Ambassador of Darkness

Henry Kissinger has probably inflicted more suffering and death than any single public official in U.S. history. By now much of the evidence is public record, including the four years of relentless slaughter in Indochina and the murderous military coup he engineered against the democratically elected government of Chile. But there is also Kissinger's decision to back the Pakistani government during its slaughter of as many as a million Bengalis, and the Indonesian invasion of East Timor, which began just hours after Kissinger and President Ford finished a series of meetings with top Indonesian officials. The invasion resulted in the massacre of 100,000 Timorese. Seymour Hersh's recent book The Price of Power comprises an exhaustive indictment of Kissinger's crimes, including several lesser counts of illegal wiretapping and perjury.

In a recent issue of The Nation, political analyst Alan Wolfe writes that for the United States to "ever again be morally whole, it would have to convict Henry Kissinger of war crimes." But Kissinger committed his crimes thousands of miles away, by proxy and often in secrecy; therefore he has never been prosecuted or even seriously interrogated. Rather than being dragged into court, Kissinger is dragged into our living rooms via network television, where he is presented with deference and awe. Page after page of the prestigious news-weeklies are given over to his pronouncements as well, regardless of their newsworthiness or accuracy.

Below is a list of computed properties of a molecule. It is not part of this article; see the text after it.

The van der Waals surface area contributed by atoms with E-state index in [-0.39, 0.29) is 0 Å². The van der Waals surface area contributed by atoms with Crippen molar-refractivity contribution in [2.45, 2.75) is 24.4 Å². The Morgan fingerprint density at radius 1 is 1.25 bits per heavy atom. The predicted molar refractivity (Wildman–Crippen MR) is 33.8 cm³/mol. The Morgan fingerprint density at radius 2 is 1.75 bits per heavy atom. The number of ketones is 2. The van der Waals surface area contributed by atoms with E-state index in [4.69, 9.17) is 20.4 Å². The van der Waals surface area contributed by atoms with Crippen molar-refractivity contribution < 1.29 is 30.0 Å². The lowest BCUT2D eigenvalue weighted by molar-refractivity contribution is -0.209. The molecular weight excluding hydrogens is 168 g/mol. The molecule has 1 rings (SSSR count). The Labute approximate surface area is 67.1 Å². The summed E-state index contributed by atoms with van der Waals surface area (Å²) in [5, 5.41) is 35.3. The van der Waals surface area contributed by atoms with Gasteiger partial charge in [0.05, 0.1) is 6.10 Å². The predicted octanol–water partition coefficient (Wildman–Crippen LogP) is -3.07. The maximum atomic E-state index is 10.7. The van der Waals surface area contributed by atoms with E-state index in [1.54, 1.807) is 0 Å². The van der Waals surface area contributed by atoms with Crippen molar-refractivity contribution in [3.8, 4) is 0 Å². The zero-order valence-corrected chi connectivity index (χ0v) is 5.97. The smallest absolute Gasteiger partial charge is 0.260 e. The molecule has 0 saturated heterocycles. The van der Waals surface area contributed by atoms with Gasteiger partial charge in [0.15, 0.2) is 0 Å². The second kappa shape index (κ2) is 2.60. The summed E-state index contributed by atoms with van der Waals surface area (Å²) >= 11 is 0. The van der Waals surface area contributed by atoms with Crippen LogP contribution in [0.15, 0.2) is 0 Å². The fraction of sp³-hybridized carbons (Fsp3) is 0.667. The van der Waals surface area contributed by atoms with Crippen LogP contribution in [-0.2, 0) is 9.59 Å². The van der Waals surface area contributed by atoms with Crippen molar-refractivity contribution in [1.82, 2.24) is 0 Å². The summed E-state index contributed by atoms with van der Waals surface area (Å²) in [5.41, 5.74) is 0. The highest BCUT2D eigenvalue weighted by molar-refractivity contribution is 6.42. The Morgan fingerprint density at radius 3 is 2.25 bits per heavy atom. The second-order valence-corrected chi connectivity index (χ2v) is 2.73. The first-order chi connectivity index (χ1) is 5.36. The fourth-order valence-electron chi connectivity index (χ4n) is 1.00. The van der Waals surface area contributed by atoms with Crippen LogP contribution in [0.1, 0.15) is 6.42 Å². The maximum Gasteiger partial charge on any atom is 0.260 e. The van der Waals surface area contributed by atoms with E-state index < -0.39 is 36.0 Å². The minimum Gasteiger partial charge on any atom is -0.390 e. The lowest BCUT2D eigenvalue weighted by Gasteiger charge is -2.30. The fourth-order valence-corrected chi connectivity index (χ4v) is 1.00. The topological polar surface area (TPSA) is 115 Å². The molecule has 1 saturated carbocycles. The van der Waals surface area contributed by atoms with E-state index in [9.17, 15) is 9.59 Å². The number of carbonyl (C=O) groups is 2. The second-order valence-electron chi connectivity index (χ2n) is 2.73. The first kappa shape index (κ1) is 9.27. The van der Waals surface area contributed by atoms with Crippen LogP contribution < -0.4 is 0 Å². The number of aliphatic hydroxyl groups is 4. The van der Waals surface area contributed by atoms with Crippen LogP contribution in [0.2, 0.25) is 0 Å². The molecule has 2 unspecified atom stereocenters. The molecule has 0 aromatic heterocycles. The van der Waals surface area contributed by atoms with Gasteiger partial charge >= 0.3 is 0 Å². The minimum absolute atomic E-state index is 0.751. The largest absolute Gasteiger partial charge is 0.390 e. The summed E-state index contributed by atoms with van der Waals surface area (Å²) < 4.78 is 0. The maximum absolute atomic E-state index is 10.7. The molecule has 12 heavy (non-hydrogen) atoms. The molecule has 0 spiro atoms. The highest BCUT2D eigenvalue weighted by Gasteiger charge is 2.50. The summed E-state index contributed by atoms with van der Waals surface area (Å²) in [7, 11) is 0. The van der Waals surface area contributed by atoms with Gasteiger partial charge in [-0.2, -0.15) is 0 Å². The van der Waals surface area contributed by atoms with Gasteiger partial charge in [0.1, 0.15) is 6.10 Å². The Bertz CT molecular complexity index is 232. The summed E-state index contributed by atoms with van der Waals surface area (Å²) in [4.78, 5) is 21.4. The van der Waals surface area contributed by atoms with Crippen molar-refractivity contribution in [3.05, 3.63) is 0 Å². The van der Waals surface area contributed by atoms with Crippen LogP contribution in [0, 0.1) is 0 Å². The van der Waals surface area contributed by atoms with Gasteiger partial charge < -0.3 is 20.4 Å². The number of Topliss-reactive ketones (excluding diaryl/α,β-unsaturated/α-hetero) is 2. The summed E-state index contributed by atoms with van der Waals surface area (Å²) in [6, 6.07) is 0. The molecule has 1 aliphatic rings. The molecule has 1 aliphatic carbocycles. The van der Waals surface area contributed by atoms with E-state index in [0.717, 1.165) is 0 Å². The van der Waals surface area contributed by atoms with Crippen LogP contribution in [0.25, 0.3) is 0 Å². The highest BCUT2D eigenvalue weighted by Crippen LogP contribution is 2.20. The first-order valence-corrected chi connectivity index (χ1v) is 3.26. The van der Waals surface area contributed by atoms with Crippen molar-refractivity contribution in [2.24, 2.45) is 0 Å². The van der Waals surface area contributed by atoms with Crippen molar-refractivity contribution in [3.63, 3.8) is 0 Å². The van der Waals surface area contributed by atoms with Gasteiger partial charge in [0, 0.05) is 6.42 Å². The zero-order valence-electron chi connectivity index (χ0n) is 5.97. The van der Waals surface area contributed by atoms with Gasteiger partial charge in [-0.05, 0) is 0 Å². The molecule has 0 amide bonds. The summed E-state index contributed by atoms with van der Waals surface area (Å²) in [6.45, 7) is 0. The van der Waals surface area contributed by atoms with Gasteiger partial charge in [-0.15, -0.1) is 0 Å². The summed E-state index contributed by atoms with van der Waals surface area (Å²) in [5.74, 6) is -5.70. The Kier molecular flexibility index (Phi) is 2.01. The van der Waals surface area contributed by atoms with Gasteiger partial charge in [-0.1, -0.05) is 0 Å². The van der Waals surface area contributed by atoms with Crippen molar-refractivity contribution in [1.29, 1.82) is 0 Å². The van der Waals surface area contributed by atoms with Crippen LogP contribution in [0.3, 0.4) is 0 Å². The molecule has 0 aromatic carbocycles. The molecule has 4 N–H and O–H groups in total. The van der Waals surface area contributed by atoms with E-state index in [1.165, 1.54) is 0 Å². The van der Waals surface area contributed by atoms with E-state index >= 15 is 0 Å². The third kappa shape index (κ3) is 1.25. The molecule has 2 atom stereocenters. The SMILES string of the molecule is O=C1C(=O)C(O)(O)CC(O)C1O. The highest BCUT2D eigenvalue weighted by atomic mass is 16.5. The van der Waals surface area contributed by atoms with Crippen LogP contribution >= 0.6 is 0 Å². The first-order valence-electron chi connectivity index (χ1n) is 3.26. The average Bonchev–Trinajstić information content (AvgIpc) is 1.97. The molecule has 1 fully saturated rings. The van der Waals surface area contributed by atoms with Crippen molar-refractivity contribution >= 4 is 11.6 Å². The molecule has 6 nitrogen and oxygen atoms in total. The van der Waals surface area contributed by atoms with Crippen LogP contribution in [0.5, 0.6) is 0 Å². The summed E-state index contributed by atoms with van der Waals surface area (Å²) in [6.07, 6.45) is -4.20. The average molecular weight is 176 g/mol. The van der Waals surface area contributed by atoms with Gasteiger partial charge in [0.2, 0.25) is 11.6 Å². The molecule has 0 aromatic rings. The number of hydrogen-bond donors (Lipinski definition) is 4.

The media's treatment of Kissinger implies that he is the smartest man in America, and that if there were any justice he would rule at least the United States and perhaps the world. The fact that Kissinger shares this assessment seems only to add to the ironic charm that so bewitches the pundits. Time and again they remind us of Kissinger's urbane wit and the subtlety of his intellect.

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